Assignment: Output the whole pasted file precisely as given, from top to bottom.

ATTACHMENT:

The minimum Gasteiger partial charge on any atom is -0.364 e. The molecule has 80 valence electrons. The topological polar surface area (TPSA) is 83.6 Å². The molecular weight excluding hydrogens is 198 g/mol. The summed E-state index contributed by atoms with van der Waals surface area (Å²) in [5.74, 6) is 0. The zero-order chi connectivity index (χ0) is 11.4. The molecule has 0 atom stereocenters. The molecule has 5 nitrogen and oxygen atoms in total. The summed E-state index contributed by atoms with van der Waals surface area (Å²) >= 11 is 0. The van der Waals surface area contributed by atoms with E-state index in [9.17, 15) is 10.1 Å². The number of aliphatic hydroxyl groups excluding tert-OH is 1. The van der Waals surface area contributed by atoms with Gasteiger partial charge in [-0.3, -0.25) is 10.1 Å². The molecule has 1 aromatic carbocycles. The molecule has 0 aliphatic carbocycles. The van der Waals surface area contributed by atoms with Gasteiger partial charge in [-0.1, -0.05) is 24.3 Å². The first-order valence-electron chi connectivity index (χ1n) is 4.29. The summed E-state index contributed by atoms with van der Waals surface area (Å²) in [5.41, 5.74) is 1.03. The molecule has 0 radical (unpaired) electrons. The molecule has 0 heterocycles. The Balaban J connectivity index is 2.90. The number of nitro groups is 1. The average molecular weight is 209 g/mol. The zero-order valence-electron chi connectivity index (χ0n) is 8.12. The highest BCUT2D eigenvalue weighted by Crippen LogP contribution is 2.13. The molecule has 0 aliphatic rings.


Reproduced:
The minimum Gasteiger partial charge on any atom is -0.364 e. The molecule has 80 valence electrons. The topological polar surface area (TPSA) is 83.6 Å². The molecular weight excluding hydrogens is 198 g/mol. The summed E-state index contributed by atoms with van der Waals surface area (Å²) in [5.74, 6) is 0. The zero-order chi connectivity index (χ0) is 11.4. The molecule has 0 atom stereocenters. The molecule has 5 nitrogen and oxygen atoms in total. The summed E-state index contributed by atoms with van der Waals surface area (Å²) >= 11 is 0. The van der Waals surface area contributed by atoms with E-state index in [9.17, 15) is 10.1 Å². The number of aliphatic hydroxyl groups excluding tert-OH is 1. The van der Waals surface area contributed by atoms with Gasteiger partial charge in [-0.3, -0.25) is 10.1 Å². The molecule has 1 aromatic carbocycles. The molecule has 0 aliphatic carbocycles. The van der Waals surface area contributed by atoms with Gasteiger partial charge in [-0.1, -0.05) is 24.3 Å². The first-order valence-electron chi connectivity index (χ1n) is 4.29. The summed E-state index contributed by atoms with van der Waals surface area (Å²) in [5.41, 5.74) is 1.03. The molecule has 0 radical (unpaired) electrons. The molecule has 0 heterocycles. The Balaban J connectivity index is 2.90. The number of nitro groups is 1. The average molecular weight is 209 g/mol. The zero-order valence-electron chi connectivity index (χ0n) is 8.12. The highest BCUT2D eigenvalue weighted by Crippen LogP contribution is 2.13. The molecule has 0 aliphatic rings.